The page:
Assessing Meaningful Versus Nonmeaningful Task Participation
Once criteria have been established for meaningful versus nonmeaningful tasks as described in Chapter 4, Specifying Criteria for Meaningful Versus Nonmeaningful Activities, the next step of the protocol for improving the meaningfulness of center-based services involves assessing task participation of consumers. The assessment should occur in an objective and systematic manner that allows for quantitative analysis of the degree of participation in meaningful versus nonmeaningful tasks. The assessment is needed for three primary reasons.
The first reason for conducting an assessment is to determine where intervention might be needed to improve meaningful task participation. In most center-based programs, there are some tasks in which participants are involved that are meaningful and some that are not meaningful based on the established guidelines. The initial intent with the assessment is to identify those situations within usual center routines that involve nonmeaningful tasks for participants.
The second reason for the assessment is to establish a baseline regarding the level of meaningful task involvement. The baseline is necessary to allow an evaluation of subsequent steps taken to increase meaningful task involvement (i.e., to ensure such involvement increases satisfactorily over the baseline level). In this manner, baseline assessment data along with data subsequently collected after implementation of the intervention steps provides a local evidence base for demonstrating the effectiveness of the change process. The assessment process and action steps should continue until the data indicate desired effectiveness. Periodic assessment should then continue over time as part of the process to maintain improvement (see chapter: Maintaining Meaningful Activity Participation).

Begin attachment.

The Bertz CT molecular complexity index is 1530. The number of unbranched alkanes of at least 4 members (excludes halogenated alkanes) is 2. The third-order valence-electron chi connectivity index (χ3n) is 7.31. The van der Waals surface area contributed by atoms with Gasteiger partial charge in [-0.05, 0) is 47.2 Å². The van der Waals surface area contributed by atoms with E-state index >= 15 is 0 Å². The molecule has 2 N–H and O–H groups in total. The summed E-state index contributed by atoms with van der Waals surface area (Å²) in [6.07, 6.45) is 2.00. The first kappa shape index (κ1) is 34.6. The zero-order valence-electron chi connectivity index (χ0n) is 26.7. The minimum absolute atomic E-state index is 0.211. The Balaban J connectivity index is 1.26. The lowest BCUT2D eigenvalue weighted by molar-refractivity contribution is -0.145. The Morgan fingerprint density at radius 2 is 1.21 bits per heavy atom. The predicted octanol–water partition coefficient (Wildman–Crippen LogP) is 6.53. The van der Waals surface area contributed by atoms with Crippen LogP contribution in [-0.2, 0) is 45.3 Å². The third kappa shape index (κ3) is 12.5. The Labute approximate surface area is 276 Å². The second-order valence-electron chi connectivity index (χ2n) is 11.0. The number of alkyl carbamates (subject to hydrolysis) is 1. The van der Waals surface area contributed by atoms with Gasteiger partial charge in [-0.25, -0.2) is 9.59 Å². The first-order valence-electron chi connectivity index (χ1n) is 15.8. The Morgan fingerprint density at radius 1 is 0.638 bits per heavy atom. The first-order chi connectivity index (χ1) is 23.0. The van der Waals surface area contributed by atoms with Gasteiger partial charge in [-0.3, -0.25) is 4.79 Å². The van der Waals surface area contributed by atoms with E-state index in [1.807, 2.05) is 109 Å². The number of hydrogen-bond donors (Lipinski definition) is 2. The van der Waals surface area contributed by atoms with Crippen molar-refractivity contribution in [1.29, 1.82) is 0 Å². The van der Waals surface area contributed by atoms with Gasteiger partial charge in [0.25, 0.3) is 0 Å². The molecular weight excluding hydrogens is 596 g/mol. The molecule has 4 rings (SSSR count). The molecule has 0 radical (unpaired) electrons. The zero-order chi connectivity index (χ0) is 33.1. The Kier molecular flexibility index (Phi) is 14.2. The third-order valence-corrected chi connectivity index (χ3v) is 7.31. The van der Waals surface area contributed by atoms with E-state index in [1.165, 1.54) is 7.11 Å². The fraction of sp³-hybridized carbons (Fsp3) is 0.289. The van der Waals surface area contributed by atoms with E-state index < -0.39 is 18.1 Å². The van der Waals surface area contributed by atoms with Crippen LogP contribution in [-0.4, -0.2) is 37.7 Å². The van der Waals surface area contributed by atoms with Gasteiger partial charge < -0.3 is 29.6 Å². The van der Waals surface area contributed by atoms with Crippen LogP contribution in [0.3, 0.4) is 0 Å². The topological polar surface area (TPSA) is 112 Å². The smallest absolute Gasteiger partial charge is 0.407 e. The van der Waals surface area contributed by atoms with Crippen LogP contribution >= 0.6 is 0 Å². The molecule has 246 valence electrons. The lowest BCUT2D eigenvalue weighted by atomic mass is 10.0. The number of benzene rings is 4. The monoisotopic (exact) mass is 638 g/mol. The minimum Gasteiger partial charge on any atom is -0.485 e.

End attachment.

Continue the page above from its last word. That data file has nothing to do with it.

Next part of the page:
Quality Activities in Center-Based Programs for Adults with Autism. DOI: http://dx.doi.org/10.1016/B978-0-12-809409-9.00005-8
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A third reason for systematic assessment is to allow a center to compare its provision of meaningful task involvement to that of other center-based programs. Practitioners and supervisors working in a respective center can compare their participant involvement in meaningful tasks with that of other centers using normative data. Use of normative data can help an agency establish goals to strive for and to socially validate the meaningfulness of its services on a comparative basis with other centers (see Parsons, Rollyson, & Reid, 2004; Reid et al., in press, for a discussion of the benefits of using normative data when assessing meaningful task participation).
The assessment process involves several components. The first is direct observation, or monitoring, of the type of task participation of individuals present in a center-based program. The second involves summarizing the data obtained from the monitoring. The third component then consists of evaluating the summarized data and determining whether the level of meaningful task involvement is satisfactory or warrants improvement.